When coming off of birth control, your fertility may not be restored immediately. It can take some time for hormones to reestablish a healthy pattern. A woman's menstrual cycle is punctuated by only a few fertile days when it will be possible to become pregnant. By charting your cycles and confirming your ovulation pattern, it will be easier for you to time intercourse to your most fertile days, allowing for conception to occur.
Video of the Day
Charting Your Cycles
Creating a chart of your cycles is as simple as marking days on a calendar. Cycle day one is the first day of your menstrual period. This marks the start of your follicular phase, when estrogen levels are high and your body is maturing follicles on the ovaries to produce an egg. Birth control can change the amount of estrogen in your body, causing longer or shorter cycles than normal, which can continue to prevent conception for some time after you stop using the birth control.
Mark each day on your calendar beginning with cycle day one. When you have come to the end of your cycle and the first day of your menstrual period occurs, this will be cycle day one of your next cycle. After birth control, it can take some time for your cycles to establish a normal, average length. Charting your cycles will allow you to see when your cycles are back to a normal pattern.
Ovulation is the critical fertile period during the menstrual cycle when an egg is released. Once an egg is released, it remains viable for fertilization for about 24 hours. Birth control pills may delay or prevent ovulation entirely; until the birth control hormones are out of your body, ovulation may occur at different times.
To determine when ovulation is occurring, you can use natural signs such as cervical mucus and position or use an ovulation predictor kit. As you approach ovulation, your cervix will move higher in the vaginal canal and become softer. The opening will also be more apparent; you can check these signs daily and record the results on your chart. Cervical mucus also will become abundant, clear and stretchy during ovulation; this fertile cervical mucus facilitates the sperm's journey into the uterus and acts as a storage medium for sperm.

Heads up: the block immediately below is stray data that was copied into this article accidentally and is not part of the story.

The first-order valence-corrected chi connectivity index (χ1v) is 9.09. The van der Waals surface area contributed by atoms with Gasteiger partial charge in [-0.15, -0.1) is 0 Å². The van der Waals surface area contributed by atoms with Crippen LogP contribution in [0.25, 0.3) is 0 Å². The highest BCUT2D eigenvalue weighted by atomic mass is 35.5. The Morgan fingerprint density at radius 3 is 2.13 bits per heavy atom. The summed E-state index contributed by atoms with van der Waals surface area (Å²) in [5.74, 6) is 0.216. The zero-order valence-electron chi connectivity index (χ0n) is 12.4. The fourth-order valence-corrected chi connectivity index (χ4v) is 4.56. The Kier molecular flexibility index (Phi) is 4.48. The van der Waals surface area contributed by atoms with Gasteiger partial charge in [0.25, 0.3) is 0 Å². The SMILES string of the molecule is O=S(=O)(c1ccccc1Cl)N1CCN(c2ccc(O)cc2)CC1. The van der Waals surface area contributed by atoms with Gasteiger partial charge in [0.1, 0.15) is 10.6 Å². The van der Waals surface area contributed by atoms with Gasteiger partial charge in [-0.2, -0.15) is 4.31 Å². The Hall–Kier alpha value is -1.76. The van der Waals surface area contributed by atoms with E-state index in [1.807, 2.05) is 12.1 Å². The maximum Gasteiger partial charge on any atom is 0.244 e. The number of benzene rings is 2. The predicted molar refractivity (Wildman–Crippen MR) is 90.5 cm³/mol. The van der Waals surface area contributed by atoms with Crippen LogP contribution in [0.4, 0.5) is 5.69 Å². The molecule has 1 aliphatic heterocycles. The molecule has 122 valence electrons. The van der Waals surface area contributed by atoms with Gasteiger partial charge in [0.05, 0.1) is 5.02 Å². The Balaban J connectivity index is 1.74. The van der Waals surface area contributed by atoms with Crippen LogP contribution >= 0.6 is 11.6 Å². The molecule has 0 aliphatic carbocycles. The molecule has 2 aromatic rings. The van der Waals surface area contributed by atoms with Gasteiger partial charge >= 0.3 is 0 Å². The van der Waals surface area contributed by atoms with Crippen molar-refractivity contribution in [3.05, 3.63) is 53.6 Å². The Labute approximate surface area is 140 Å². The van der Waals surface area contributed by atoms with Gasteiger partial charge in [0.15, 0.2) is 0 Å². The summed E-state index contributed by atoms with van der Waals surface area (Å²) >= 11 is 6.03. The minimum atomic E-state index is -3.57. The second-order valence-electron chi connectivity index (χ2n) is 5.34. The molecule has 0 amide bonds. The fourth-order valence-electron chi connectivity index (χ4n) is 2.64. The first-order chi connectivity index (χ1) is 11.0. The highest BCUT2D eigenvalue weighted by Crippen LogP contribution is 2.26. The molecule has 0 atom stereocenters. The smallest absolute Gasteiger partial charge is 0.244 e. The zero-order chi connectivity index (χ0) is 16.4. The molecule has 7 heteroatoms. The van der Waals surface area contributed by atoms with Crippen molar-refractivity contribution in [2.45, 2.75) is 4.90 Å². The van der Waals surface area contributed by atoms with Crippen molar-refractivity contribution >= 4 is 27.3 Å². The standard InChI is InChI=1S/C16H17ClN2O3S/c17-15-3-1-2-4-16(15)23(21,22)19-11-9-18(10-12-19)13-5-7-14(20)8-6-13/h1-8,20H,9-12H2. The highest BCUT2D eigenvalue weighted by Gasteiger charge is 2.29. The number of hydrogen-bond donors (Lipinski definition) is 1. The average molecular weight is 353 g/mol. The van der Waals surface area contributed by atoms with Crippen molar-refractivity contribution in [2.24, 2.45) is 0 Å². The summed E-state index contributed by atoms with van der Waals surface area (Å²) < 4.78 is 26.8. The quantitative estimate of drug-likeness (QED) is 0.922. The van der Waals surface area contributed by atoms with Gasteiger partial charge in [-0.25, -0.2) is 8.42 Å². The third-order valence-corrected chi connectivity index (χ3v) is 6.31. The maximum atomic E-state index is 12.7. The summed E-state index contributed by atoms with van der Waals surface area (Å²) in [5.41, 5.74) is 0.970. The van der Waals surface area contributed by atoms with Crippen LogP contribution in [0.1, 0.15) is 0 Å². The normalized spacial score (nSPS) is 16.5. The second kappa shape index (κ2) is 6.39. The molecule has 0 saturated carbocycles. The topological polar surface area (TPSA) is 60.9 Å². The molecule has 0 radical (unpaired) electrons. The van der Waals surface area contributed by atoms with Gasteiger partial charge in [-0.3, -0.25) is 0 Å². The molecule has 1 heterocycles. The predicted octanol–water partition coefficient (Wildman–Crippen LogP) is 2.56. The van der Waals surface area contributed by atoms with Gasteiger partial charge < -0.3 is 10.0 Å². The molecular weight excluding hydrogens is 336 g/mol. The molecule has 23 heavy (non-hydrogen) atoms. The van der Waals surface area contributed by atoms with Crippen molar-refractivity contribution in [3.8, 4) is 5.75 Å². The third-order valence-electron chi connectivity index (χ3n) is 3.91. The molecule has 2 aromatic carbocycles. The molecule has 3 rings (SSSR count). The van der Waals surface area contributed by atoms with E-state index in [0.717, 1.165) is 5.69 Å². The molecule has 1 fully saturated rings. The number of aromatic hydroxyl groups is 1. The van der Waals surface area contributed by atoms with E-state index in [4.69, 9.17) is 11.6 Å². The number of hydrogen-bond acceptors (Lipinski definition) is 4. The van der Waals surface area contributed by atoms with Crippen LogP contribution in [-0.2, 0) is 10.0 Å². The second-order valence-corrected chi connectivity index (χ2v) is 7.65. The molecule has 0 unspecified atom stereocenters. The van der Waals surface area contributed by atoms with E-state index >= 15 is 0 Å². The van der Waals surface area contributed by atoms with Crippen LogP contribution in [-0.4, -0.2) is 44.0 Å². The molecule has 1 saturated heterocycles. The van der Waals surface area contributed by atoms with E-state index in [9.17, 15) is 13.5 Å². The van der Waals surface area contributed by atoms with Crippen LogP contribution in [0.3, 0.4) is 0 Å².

Using an ovulation predictor kit measures the amount of luteinizing hormone in your urine. Since ovulation occurs at approximately the middle of your cycle, the day you will begin testing depends upon your cycle length. Women with shorter cycles will begin testing earlier than women with longer cycles. A positive result means that your luteinizing hormone has peaked, signaling ovulation and your most fertile time.
Pinpointing ovulation after birth control can take some practice, since ovulation may occur at a different time due to the residual hormones.
Basal Body Temperature
Basal body temperature can be used to confirm ovulation. Using a basal body temperature thermometer, take your temperature each morning upon waking and before getting out of bed, after at least four hours of unbroken sleep. This temperature will be low during the follicular phase, when estrogen is dominant. When ovulation occurs, the temperature will rise sharply and remain high until the end of the cycle. By using your basal body temperature, you can confirm that ovulation has occurred. If you do not see a temperature spike, this may mean that your cycle was anovulatory and you did not ovulate. This can happen after coming off birth control and should be temporary. If you have several anovulatory cycles, you may wish to see a doctor for further testing as you may have a hormone imbalance which was masked by your birth control.